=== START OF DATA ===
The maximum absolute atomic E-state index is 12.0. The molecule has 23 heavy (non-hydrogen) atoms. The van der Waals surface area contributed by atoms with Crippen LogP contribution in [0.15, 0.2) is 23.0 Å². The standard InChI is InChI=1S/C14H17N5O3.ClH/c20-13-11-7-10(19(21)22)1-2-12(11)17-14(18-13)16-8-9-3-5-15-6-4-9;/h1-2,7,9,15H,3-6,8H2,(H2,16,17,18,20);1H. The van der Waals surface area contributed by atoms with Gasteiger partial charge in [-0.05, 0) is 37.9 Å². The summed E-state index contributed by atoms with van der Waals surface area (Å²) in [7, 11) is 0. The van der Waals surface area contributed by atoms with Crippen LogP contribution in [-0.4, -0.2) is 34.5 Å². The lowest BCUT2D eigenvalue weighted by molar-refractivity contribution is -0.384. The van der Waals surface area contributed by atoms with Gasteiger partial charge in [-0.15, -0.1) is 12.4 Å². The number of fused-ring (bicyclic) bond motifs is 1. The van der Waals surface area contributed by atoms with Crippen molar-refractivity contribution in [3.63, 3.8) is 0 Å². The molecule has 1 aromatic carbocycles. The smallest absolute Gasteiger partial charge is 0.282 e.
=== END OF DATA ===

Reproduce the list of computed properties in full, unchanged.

The maximum absolute atomic E-state index is 12.0. The molecule has 23 heavy (non-hydrogen) atoms. The van der Waals surface area contributed by atoms with Crippen LogP contribution in [0.15, 0.2) is 23.0 Å². The standard InChI is InChI=1S/C14H17N5O3.ClH/c20-13-11-7-10(19(21)22)1-2-12(11)17-14(18-13)16-8-9-3-5-15-6-4-9;/h1-2,7,9,15H,3-6,8H2,(H2,16,17,18,20);1H. The van der Waals surface area contributed by atoms with Gasteiger partial charge in [-0.05, 0) is 37.9 Å². The summed E-state index contributed by atoms with van der Waals surface area (Å²) in [7, 11) is 0. The van der Waals surface area contributed by atoms with Crippen LogP contribution in [-0.4, -0.2) is 34.5 Å². The lowest BCUT2D eigenvalue weighted by molar-refractivity contribution is -0.384. The van der Waals surface area contributed by atoms with Gasteiger partial charge in [-0.15, -0.1) is 12.4 Å². The number of fused-ring (bicyclic) bond motifs is 1. The van der Waals surface area contributed by atoms with Crippen molar-refractivity contribution in [3.63, 3.8) is 0 Å². The molecule has 1 aromatic carbocycles. The smallest absolute Gasteiger partial charge is 0.282 e.